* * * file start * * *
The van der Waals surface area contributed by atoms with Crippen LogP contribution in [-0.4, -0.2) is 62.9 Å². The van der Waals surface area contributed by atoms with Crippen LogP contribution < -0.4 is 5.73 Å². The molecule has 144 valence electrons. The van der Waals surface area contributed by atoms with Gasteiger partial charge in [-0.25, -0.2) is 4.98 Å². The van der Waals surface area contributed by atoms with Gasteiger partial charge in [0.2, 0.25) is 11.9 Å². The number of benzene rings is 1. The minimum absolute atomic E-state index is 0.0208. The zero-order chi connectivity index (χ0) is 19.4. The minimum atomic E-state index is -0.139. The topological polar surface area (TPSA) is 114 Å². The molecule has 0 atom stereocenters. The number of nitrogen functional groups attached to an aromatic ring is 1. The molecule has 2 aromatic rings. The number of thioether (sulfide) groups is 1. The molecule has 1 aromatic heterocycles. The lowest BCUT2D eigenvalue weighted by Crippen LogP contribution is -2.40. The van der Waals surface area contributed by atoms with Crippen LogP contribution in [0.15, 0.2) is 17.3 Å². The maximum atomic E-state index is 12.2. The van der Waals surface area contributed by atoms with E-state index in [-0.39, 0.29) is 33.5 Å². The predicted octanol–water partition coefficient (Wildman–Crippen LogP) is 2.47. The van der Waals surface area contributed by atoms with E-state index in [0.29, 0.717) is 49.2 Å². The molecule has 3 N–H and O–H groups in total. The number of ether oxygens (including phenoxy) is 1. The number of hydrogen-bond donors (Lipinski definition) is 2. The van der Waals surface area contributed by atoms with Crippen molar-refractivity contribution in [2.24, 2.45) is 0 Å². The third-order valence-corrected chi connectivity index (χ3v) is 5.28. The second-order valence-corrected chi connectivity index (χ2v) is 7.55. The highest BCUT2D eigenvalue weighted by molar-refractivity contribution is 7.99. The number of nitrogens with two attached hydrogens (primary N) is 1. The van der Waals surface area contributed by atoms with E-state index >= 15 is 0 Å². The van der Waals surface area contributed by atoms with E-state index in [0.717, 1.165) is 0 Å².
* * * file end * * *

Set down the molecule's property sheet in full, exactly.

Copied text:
The van der Waals surface area contributed by atoms with Crippen LogP contribution in [-0.4, -0.2) is 62.9 Å². The van der Waals surface area contributed by atoms with Crippen LogP contribution < -0.4 is 5.73 Å². The molecule has 144 valence electrons. The van der Waals surface area contributed by atoms with Gasteiger partial charge in [-0.25, -0.2) is 4.98 Å². The van der Waals surface area contributed by atoms with Gasteiger partial charge in [0.2, 0.25) is 11.9 Å². The number of benzene rings is 1. The minimum absolute atomic E-state index is 0.0208. The zero-order chi connectivity index (χ0) is 19.4. The minimum atomic E-state index is -0.139. The topological polar surface area (TPSA) is 114 Å². The molecule has 0 atom stereocenters. The number of nitrogen functional groups attached to an aromatic ring is 1. The molecule has 2 aromatic rings. The number of thioether (sulfide) groups is 1. The molecule has 1 aromatic heterocycles. The lowest BCUT2D eigenvalue weighted by Crippen LogP contribution is -2.40. The van der Waals surface area contributed by atoms with Crippen LogP contribution in [0.15, 0.2) is 17.3 Å². The maximum atomic E-state index is 12.2. The van der Waals surface area contributed by atoms with E-state index in [-0.39, 0.29) is 33.5 Å². The predicted octanol–water partition coefficient (Wildman–Crippen LogP) is 2.47. The van der Waals surface area contributed by atoms with E-state index in [0.29, 0.717) is 49.2 Å². The molecule has 3 N–H and O–H groups in total. The number of ether oxygens (including phenoxy) is 1. The number of hydrogen-bond donors (Lipinski definition) is 2. The van der Waals surface area contributed by atoms with Crippen molar-refractivity contribution in [2.24, 2.45) is 0 Å². The third-order valence-corrected chi connectivity index (χ3v) is 5.28. The second-order valence-corrected chi connectivity index (χ2v) is 7.55. The highest BCUT2D eigenvalue weighted by molar-refractivity contribution is 7.99. The number of nitrogens with two attached hydrogens (primary N) is 1. The van der Waals surface area contributed by atoms with E-state index >= 15 is 0 Å². The van der Waals surface area contributed by atoms with E-state index in [0.717, 1.165) is 0 Å².